• MODEL – It’s worth noting that different lipless crankbait models simply fish differently, with subtle variances in posture, sink rate or swimming action. Among the best examples is a classic Cotton Cordell Super Spot vs a BOOYAH Hard Knocker. A 1/2-ounce Super Spot “fishes lighter” than a 1/2-ounce Hard Knocker. It has a slightly larger body and more buoyancy to counter the same amount of weight and is therefore far easier to keep shallow without the need to burn it. As another example, Mason usually chooses a One Knocker over a Hard Knocker for stair-stepping presentations over vegetation primarily because the One Knocker falls more nose down, which is better for keeping the bait from getting bogged down in the grass.

Beyond Early Spring

bass on Cotton Cordell Super Spotbass on Cotton Cordell Super Spot

Mason contends that most anglers (himself included) tend to abandon a lipless crankbait too early in the year. Largely because of other approaches Mason likes to employ at other times, he typically stops throwing his rattle baits until fall after the spawn. However, when he does have one tied on in late spring or summer or when someone else in his boat uses a lipless bait late in the season, he is reminded that these lures’ virtue doesn’t go away when the weather warms.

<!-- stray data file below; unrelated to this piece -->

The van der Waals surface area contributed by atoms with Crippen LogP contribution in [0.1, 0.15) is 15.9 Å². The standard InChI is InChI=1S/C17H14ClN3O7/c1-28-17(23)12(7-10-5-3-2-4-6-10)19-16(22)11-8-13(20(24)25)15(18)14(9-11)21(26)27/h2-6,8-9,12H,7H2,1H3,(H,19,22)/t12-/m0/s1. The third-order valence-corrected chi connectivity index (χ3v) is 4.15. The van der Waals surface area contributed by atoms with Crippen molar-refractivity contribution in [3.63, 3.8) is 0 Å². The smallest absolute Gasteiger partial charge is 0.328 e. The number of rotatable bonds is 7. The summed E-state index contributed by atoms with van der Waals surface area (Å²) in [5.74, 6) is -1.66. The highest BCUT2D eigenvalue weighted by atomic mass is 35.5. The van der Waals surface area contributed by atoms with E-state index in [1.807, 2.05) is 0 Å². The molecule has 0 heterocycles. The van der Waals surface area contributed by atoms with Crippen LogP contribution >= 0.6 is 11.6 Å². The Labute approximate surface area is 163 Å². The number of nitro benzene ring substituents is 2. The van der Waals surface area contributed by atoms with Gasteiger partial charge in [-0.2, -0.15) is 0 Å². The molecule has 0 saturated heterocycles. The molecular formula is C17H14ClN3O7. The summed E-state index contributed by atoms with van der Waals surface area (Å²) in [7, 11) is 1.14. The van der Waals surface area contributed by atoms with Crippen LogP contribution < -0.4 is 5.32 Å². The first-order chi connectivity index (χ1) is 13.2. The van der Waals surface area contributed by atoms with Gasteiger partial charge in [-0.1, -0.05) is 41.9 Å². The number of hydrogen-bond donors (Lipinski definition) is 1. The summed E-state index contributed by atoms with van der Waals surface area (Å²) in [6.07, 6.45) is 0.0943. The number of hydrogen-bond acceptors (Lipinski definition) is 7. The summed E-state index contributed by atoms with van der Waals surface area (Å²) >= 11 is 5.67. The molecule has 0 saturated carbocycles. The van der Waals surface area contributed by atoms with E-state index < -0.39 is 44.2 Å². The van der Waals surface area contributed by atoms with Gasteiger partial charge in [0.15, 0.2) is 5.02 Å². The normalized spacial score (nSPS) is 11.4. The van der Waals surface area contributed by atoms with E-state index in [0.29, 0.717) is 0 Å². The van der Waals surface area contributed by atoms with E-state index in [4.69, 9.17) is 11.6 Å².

In truth, because a lipless crankbait can effectively imitate a crawfish or a shad and because it can be fished shallow or deep, it ranks among the most versatile lures around and can be fished in a broad range of situations and will produce fish. Mason has one friend who virtually always has a Hard Knocker tied on and who catches fish with it year ‘round.

Mason also noted that the spawn timing is substantially staggered on any given lake, so even if an angler prefers sticking with pre-spawn applications, some bass are in pre-spawn mode far later in the spring than most anglers realize.

Graffiti Craw Series 

The limited-run Graffiti Craw Series of the BOOYAH Hard Knocker and One Knocker colors take versatility to another level as the “oil slick” overspray reflects a spectrum of colors like baitfish scales while the bold black pattern delineation on each color screams crawfish.

Five distinct base colors – red, blue, chartreuse, olive and bone – are most prevalent in the nose, belly and tail of the baits and set apart each Graffiti Craw Series bait. Collectively, they provide great color options for a range of water colors and conditions and to match various kinds of forage.